The handling of the report has set a larger precedent for power as well. Mistreating staff has now become a politicized option, rather than a moral wrong. It shows that bullies can get off the hook if they are in the right place at the right time. Boris’ cabinet during a time of crisis should prove the strength of our system, not fail it! Now, the cabinet verges on being a den of nepotistic gangsters.
Sir Allan’s report should be a call for action. We can no longer let crooks represent us whilst we helplessly wait for another General Election. Our incompetent government plays with our trust to save their skin, sacrificing the voice the public gave them. The voice of those who, during a pandemic, risk their lives to save others, not themselves.
Written by Chief Liberal Writer, Frank Allen
Priti Patel Needs to Go, but she is not the Only Problem – A Labour Response
I can only echo both Max and Frank’s sentiment in this response – Priti Patel needs to go. The recent Cabinet Office report highlights her breach of the Ministerial Code and evidences her obvious bullying and lack of considerate management of her department. And this isn’t the first time Patel can be questioned – her voting record and previous controversies have a lot to say also. Maybe this response offers some bias as I have never been a fan of Patel, but I too think her time is up and she needs to resign.
Ultimately, Max is right. This issue goes further than Patel herself. I am thankful Max has looked beyond party alignment here and onto the issue of further government scrutiny and ministerial responsibility. These are the real underlying issues.
I have to agree with Max that there needs to be a new support system for staff within government departments and the civil service so they can adequately express when they feel uncomfortable. No one should have to simply ‘put up’ with bullying purely because their boss is a government minister. No role is above scrutiny and criticism.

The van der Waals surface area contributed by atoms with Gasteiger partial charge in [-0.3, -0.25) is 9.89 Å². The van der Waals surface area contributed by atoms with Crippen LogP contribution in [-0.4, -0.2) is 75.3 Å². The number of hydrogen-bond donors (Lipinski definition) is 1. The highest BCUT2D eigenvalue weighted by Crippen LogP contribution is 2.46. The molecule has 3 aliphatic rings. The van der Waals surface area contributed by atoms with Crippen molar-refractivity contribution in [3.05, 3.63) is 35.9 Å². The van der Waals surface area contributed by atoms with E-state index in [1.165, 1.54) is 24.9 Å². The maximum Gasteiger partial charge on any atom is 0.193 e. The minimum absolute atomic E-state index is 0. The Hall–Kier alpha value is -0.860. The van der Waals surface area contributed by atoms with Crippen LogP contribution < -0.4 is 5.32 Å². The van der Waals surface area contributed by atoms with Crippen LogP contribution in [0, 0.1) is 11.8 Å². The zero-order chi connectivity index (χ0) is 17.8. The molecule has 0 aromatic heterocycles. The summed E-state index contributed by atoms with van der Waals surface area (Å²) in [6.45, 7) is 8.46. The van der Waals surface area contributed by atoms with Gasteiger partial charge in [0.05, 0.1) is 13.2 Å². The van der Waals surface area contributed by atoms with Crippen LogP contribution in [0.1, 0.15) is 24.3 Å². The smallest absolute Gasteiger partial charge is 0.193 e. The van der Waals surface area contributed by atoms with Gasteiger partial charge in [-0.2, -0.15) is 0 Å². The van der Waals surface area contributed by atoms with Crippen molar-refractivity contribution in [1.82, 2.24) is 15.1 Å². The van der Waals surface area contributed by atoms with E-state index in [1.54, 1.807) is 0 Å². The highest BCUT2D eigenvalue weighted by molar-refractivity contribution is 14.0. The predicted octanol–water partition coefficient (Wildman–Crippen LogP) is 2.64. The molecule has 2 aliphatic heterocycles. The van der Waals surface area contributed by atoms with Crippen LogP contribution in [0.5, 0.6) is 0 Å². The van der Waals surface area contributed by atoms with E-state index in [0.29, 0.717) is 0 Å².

As well as this, Boris Johnson’s government as a whole needs to be held to a higher degree of scrutiny, by both the opposition and the British public. A working democracy allows for discontent but only if there is an opportunity for such discontent to be heard, as discussed in a recent POI article.
The coronavirus pandemic has unveiled the mass breach of ministerial responsibility that underpins BoJo’s entire government. From Dominic Cummings to Priti Patel, the government should not be allowed to get away with such breaches in responsibility and an inherent lack of scrutiny. Something needs to change.
Written by Chief Labour Writer, Abi Clargo
I am Max Jablonowski, a second year student studying French and Politics at the University of Exeter, and I am about to go on my year abroad to Paris to complete two internships. I was Academic Events Manager of the Politics Society in Exeter and I was privileged enough to organize events such as Question Time, co-host the 2019 General Election Hustings with MWEXE and host the Rt. Hon. James Brokenshire MP, the current Minister of State for Security.
Politics was a completely taboo subject for me as a young boy. Having lived almost all my life in Brunei and Qatar – two very strict, theocratic autocracies – I was cautious to keep my opinions well-guarded. The smallest negative remark about either country’s governance, for example, would’ve meant deportation for my family and I. Any non-approved political activity, no matter how naïve, had to be kept a secret. It was best not to question at all.
I’m Abi! I am a liberal, political enthusiast from the Welsh valleys. Since I was young, I have been captivated by politics. I used to spend so much time watching the morning news before school, and have paid close attention to political campaigns for as long as I can remember. It was a lot later that I decided I wanted to pursue politics academically. Now, I have just finished my second year studying Politics and International Relations at the University of Exeter.